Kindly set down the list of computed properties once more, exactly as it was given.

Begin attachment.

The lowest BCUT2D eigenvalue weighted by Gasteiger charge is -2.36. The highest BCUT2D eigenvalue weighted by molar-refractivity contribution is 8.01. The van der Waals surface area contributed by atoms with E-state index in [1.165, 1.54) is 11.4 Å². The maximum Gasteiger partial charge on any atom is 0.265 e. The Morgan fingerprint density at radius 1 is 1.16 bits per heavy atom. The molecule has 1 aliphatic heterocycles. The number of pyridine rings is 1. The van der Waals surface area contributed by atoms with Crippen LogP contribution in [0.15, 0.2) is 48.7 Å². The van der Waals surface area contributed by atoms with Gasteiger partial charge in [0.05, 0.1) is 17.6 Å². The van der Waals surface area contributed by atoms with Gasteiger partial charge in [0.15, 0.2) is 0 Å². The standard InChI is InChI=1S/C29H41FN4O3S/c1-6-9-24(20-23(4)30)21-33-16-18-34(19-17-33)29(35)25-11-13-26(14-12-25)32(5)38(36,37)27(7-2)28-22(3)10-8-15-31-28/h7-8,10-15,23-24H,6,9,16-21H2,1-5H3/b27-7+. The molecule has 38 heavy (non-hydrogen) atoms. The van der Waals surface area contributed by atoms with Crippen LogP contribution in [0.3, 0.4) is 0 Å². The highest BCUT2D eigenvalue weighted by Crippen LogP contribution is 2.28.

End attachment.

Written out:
The lowest BCUT2D eigenvalue weighted by Gasteiger charge is -2.36. The highest BCUT2D eigenvalue weighted by molar-refractivity contribution is 8.01. The van der Waals surface area contributed by atoms with E-state index in [1.165, 1.54) is 11.4 Å². The maximum Gasteiger partial charge on any atom is 0.265 e. The Morgan fingerprint density at radius 1 is 1.16 bits per heavy atom. The molecule has 1 aliphatic heterocycles. The number of pyridine rings is 1. The van der Waals surface area contributed by atoms with Crippen LogP contribution in [0.15, 0.2) is 48.7 Å². The van der Waals surface area contributed by atoms with Gasteiger partial charge in [0.05, 0.1) is 17.6 Å². The van der Waals surface area contributed by atoms with Gasteiger partial charge in [0.15, 0.2) is 0 Å². The standard InChI is InChI=1S/C29H41FN4O3S/c1-6-9-24(20-23(4)30)21-33-16-18-34(19-17-33)29(35)25-11-13-26(14-12-25)32(5)38(36,37)27(7-2)28-22(3)10-8-15-31-28/h7-8,10-15,23-24H,6,9,16-21H2,1-5H3/b27-7+. The molecule has 38 heavy (non-hydrogen) atoms. The van der Waals surface area contributed by atoms with Crippen LogP contribution in [0.3, 0.4) is 0 Å². The highest BCUT2D eigenvalue weighted by Crippen LogP contribution is 2.28.